JW: Does the NSCC regulate to any degree the composition of the ETFs? Do you have to get out of one and in another one to fund composition changes within a certain time period?[/:Author:]
JP: Yes, the NSCC has that rule. Basically it's the prospectus filing with the SEC that says that these are index funds that seek to track the return of the underlying index. And as the result of them being a [40-Act] registered investment company, they are managed funds. They are unlike a unit investment trust (UIT) structure, which is considered an unmanaged structure. So that's why we're able to reinvest dividends as opposed to holding them in a non-interest bearing account.

JW: Right, that's the whole angle, that's the tax angle that ETFs have, because it has a different structure from the open-ended in that way, that allows them to reinvest. And also you don't have the distributions issue.
[/:Author:] JP: The reinvestment of the underlying securities is really a distinction between the 40-Act fund structure and the unit investment trust structure. A unit investment trust structure cannot reinvest the dividends [in] the underlying securities. So if you look at the "Spider" product, it's underperformed the index by its expense ratio plus about ten basis points. There are actually studies that show that's within a basis point of the exact calculation you'd get if you estimated what the return over that period of a dividend yield not being invested in the index.

JW: And under the registered investment trust company, are there certain limitations in terms such that you can't have one stock that makes up more than 25 percent of the fund?[/:Author:]
JP: Right. We have the same diversification and rules that a standard traditional mutual fund would have. So there are two rules, which are also the IRS rules. The first is a quarterly measure of no stock over 25 percent. The second is what's called the 5/50 rule, which is all your holdings that are greater than five percent can't in total add up to more than 50 percent of the fund.

JW: Is that why the iShares in Sweden and Canada had to do a big distribution, because they had to re-balance?[/:Author:]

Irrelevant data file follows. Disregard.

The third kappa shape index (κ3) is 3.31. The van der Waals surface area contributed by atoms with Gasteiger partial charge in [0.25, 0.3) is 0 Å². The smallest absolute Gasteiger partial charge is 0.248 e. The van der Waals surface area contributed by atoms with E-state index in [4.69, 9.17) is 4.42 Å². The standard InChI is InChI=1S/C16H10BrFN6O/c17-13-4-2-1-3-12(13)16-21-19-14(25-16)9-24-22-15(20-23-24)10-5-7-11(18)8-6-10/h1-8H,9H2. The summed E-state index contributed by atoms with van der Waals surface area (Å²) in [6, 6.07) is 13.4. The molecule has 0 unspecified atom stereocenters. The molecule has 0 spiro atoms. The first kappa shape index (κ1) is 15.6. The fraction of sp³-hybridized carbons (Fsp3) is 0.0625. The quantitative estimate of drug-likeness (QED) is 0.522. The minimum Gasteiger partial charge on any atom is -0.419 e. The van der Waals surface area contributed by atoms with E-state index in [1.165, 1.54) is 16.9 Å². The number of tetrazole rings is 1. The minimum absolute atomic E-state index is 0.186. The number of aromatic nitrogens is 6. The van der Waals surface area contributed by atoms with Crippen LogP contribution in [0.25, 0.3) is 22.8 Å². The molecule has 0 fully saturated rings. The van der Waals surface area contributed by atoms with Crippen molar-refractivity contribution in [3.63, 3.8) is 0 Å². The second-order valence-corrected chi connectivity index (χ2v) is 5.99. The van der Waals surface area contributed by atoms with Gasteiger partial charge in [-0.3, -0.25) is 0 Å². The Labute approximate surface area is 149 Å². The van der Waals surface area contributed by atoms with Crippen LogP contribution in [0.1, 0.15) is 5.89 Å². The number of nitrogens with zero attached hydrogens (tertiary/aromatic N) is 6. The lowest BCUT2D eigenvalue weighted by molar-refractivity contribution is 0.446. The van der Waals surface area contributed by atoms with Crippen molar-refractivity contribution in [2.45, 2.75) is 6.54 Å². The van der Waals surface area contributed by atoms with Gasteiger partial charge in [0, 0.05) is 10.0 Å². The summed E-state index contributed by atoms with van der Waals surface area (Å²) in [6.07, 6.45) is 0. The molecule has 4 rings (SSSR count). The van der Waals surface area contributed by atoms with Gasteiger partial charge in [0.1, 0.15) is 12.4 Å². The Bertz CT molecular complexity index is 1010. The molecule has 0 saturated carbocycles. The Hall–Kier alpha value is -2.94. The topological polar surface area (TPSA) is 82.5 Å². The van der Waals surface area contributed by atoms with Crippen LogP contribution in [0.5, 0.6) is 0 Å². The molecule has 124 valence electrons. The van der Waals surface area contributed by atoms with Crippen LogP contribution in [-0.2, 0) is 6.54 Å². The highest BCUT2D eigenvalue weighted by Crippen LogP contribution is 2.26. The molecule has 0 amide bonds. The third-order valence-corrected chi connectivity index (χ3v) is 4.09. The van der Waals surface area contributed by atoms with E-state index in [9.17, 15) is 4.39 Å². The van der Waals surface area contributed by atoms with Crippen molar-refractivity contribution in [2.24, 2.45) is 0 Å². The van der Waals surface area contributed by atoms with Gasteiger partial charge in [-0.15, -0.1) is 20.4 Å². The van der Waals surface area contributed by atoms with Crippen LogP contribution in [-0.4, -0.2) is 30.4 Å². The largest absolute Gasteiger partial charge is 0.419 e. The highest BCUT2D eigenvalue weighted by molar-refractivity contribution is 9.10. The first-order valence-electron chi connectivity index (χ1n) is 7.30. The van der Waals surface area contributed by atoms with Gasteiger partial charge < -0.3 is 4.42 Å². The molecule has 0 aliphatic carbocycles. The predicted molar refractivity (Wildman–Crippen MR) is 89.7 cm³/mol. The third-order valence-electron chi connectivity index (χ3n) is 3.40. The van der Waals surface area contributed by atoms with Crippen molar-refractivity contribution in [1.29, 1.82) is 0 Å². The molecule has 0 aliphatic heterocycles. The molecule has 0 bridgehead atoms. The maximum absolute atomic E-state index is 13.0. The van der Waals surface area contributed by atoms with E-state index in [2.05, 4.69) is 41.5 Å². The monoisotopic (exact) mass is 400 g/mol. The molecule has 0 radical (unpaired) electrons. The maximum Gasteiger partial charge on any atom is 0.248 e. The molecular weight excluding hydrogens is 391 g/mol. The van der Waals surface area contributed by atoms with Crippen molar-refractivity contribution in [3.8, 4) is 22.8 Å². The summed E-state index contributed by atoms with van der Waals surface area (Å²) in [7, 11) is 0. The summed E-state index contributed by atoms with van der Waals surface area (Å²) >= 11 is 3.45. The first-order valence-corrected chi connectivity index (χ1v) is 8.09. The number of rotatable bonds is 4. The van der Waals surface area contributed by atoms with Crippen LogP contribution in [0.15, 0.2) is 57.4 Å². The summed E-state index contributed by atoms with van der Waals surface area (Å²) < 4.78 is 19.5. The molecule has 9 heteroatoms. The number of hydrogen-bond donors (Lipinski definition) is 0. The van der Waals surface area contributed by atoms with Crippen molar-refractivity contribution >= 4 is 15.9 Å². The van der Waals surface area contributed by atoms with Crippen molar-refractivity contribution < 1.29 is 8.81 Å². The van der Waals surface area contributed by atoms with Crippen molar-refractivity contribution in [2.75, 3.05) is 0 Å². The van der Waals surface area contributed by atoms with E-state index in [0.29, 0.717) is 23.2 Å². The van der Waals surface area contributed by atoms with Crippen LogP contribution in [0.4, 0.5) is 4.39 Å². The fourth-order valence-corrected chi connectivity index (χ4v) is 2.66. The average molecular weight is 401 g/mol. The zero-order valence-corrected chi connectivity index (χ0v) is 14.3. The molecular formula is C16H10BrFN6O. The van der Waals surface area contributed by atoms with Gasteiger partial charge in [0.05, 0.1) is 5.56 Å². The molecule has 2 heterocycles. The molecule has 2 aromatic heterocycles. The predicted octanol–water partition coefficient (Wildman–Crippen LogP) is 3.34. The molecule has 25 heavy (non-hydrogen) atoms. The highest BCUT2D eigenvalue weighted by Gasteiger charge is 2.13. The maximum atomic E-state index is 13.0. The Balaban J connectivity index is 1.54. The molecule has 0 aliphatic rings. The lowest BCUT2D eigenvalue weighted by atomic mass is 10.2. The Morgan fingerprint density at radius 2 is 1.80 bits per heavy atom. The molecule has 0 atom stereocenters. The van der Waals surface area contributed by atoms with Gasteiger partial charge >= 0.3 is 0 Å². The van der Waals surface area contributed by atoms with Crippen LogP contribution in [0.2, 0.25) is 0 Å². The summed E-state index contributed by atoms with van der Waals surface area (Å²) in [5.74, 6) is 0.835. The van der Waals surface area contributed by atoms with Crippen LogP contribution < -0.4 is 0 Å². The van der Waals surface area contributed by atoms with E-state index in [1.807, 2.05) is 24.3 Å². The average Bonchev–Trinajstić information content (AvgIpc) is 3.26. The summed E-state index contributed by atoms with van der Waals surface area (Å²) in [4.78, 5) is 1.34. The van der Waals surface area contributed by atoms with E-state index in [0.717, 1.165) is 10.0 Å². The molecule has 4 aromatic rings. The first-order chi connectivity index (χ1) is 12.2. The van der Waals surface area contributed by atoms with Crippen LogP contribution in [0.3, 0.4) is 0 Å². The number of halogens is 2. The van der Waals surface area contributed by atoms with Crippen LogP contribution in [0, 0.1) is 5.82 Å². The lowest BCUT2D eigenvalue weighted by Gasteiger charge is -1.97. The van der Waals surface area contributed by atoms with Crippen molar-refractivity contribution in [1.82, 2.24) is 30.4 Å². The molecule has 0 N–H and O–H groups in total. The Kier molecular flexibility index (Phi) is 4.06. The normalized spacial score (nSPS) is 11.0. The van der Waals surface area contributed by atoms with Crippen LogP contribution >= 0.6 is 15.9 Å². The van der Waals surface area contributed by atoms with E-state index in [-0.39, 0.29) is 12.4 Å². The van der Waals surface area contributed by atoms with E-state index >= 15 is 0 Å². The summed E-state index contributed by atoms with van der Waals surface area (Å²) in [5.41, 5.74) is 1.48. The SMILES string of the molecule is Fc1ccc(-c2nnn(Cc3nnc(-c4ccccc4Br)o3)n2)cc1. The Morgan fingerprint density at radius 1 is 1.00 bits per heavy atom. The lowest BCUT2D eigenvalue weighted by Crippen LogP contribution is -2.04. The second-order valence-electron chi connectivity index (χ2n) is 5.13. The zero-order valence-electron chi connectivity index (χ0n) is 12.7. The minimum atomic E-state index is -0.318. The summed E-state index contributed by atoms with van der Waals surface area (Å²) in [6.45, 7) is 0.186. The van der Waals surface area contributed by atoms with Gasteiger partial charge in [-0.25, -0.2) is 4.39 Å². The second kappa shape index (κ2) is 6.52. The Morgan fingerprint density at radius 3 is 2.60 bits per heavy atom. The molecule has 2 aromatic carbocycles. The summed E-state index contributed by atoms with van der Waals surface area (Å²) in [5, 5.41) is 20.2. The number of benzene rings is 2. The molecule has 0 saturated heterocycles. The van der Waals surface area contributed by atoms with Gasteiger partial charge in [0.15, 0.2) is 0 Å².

JP: Re-balance to meet the diversification rules. Correct.

And also you'll see, in some of the funds, we'll run them as an optimized fund. Because, for instance, in the Dow Jones Energy Fund, Exxon represents some 43 percent of the total index. And we certainly don't want to buy up to 43 percent and sell down to 25 percent, buy up to 43, sell down, and buy up again, right? That turnover is just unacceptable.

So we'll run an optimized portfolio to keep the weights closer to 25 percent and still track the return of the underlying index.

Glossary of Terms

Market Maker: An options exchange member who trades for his or her own account risk and is charged with the responsibility of trading so as to maintain a fair, orderly, and competitive market.

National Securities Clearing Corporation (NSCC): Organization responsible for arranging a daily clearance of transactions for members by means of a continuous net settlement process.

Depository Trust Company (DTC): An independent corporation owned by broker/dealers and banks responsible for holding deposit securities owned by broker/dealers and banking institutions; arranging the receipt and delivery of securities between users by means debiting and crediting their respective accounts; and arranging for payment of monies between users in the settlement of transactions.

Unit investment trust (UIT): a "basket" that allows investors to directly own the underlying stocks in their portfolio.